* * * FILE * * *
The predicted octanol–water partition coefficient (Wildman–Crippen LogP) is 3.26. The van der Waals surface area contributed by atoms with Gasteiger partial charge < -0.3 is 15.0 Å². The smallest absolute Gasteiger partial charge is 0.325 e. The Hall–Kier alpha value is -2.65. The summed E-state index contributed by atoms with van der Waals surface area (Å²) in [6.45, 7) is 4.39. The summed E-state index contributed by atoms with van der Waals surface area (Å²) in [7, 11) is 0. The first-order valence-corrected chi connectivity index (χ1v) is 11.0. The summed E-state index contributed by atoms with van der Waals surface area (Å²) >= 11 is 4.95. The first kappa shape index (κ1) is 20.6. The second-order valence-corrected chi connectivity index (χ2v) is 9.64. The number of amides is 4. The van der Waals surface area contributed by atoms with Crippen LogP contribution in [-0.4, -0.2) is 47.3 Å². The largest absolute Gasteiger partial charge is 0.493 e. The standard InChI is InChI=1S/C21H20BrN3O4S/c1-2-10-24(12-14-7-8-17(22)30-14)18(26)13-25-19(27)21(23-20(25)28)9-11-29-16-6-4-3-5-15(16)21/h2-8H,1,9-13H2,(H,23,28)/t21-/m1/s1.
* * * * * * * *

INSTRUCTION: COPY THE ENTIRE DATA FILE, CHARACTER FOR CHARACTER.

The predicted octanol–water partition coefficient (Wildman–Crippen LogP) is 3.26. The van der Waals surface area contributed by atoms with Gasteiger partial charge < -0.3 is 15.0 Å². The smallest absolute Gasteiger partial charge is 0.325 e. The Hall–Kier alpha value is -2.65. The summed E-state index contributed by atoms with van der Waals surface area (Å²) in [6.45, 7) is 4.39. The summed E-state index contributed by atoms with van der Waals surface area (Å²) in [7, 11) is 0. The first-order valence-corrected chi connectivity index (χ1v) is 11.0. The summed E-state index contributed by atoms with van der Waals surface area (Å²) >= 11 is 4.95. The first kappa shape index (κ1) is 20.6. The second-order valence-corrected chi connectivity index (χ2v) is 9.64. The number of amides is 4. The van der Waals surface area contributed by atoms with Crippen LogP contribution in [-0.4, -0.2) is 47.3 Å². The largest absolute Gasteiger partial charge is 0.493 e. The standard InChI is InChI=1S/C21H20BrN3O4S/c1-2-10-24(12-14-7-8-17(22)30-14)18(26)13-25-19(27)21(23-20(25)28)9-11-29-16-6-4-3-5-15(16)21/h2-8H,1,9-13H2,(H,23,28)/t21-/m1/s1.